In this post I would like to share a few things to think about when traveling. I hope these help you get the most out of the photos you will take. My travel tips for photographers have been learned through experience. I have the privilege of traveling to Europe to visit family once a year and have had the opportunity to take pictures of stunning architecture and beautiful scenes in nature. I have learned so much during my travels, both as a photographer and traveler. Here, I will share with you how I navigate my role as a photographer, tourist, and visitor.
I know this is an obvious one but you will not be able to travel to most places without one. If you live in the United States, and are a US citizen, this task is easier than in most other places that have long lines and appointments you have to make months in advance. One of the easiest places to apply for a passport is your local post office. Review the list of documents that you need, get a passport photo, and come to your appointment prepared. It will be super easy and quick if you bring all your documents with you, including your passport photo.
A simple and maybe overlooked travel tip for photographers is to buy a travel guide for your destination. While it is very convenient to pull out an iPhone and Google your destinations, highlights, and architectural gems, there is nothing like having a physical copy of the guide. There is so much information, and a well-written, current guide will put all that research right at your fingertips. Traveling to somewhere you have never been before deserves some detailed literature on the location.
After studying your guide, make a short list of places that interest you and then group them by area. Now, pull out your smart phone and check the reviews on Trip Advisor. You can read about tourist attractions and their pros (architecture for example) and cons (crowds, surroundings, etc.) from people who have been there. In addition, I sometimes check travel advisory for my destination so I can make an informed decision about my travels.
One of the most important travel tips for photographers, in my opinion, is to remember your manners. Before you go somewhere you have never been, especially a different country, please do your homework on the acceptable dos and don’ts of that culture. Learning what is acceptable and polite will never disadvantage you. While visiting locally known hot spots it would do you well to know whether your camera is even welcome.
Also, remember that while selfies are an awesome way to informally document your presence, it is also unacceptable to disrespect the historical significance of a place. Don’t stand on respected and loved structures. No posing with subject matter that demands solemnity, and please take heed of any sign that tells you to “keep off the grass.” Furthermore, while some scenery is breathtaking and makes for a whimsical, beautiful back drop please don’t risk your life to take these selfies. And to conclude, don’t take them, post them, and inadvertently encourage someone else to do the same.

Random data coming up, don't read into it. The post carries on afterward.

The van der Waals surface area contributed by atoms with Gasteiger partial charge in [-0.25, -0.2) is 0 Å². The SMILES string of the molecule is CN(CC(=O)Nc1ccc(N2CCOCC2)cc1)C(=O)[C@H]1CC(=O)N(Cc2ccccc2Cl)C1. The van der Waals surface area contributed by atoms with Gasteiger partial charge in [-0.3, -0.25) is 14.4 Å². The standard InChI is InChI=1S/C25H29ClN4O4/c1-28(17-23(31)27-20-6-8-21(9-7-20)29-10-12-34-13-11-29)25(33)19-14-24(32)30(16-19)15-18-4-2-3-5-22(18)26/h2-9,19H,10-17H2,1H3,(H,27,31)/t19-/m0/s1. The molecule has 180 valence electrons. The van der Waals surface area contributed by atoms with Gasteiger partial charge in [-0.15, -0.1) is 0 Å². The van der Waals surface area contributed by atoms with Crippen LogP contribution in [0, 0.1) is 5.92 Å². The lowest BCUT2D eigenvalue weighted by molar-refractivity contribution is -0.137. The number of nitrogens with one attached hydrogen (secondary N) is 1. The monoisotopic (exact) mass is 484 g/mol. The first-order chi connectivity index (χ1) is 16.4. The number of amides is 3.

If I am visiting a place for the first time I prefer to do all the touristy things first and find my inspiration among other people who have come to do the same. It may be the smart and safe thing to do to stay with the crowd, especially if this is your first time in a new place. You, and everybody else, can take the same great travel photos – just put your spin on it. Try to take unique photos of the same structure or area that everyone else is photographing. An easy tip for travel photography is to focus on the texture, the light, and shadows. You may be able to explore stairwells or small signs of age in the architecture. Try to take photos in a way that will help you remember the joy or awe you felt walking through a structure, or around exquisite landscaping.
Visiting a place for the second or third time is a real treat. I am more comfortable with my surroundings and avoid the tourist spots. If you are lucky enough to return to a place that you loved visiting before, then try and explore the way locals do. Go places that the people go and enjoy local cuisine and markets. There is a wealth of photo opportunities at a local farmer’s market and tons of character in the buildings that line everyday streets. There is also a hauntingly beautiful aspect to areas where the structure is no longer attended to and nature has taken hold of the remnants. I am thinking of places I have seen driving along scenic routes and recommend that if these places capture your photographer’s eye that you do your research and make sure taking photographs is safely done.
Travel is a perfect occasion to breakout your DSLR camera gear. Travel photography can be done with an iPhone, but if you own a nice camera and nice lenses it will be worth the effort to bring those along for your trip. As discussed in this post, you can easily capture amazing photos with your DSLR camera.
I use the GoPro for underwater photos, as well as selfies, and would highly suggest a tripod and extension arm for it. My personal travel kit includes a D750 body, 35mm and 24-120mm lenses, tripod, and GoPro. My camera is a bit heavy and that can be a pain to carry but well worth the effort. I would recommend a smaller, lighter camera body for others. If you are in the market while preparing for your trip, invest in a camera that is smaller, lighter, and compact but versatile enough. In addition, don’t forget to bring waterproof cases and bags to keep your equipment safe and dry.
Have fun! Explore a new place with respect and common sense. Open your eyes and lens to what is around you so when you get home you can feel the experience again through your photos.
Thank you for taking the time to read this post. Please feel free to comment, share, and ask any questions! And let me know which is your favorite travel photo you have taken and why.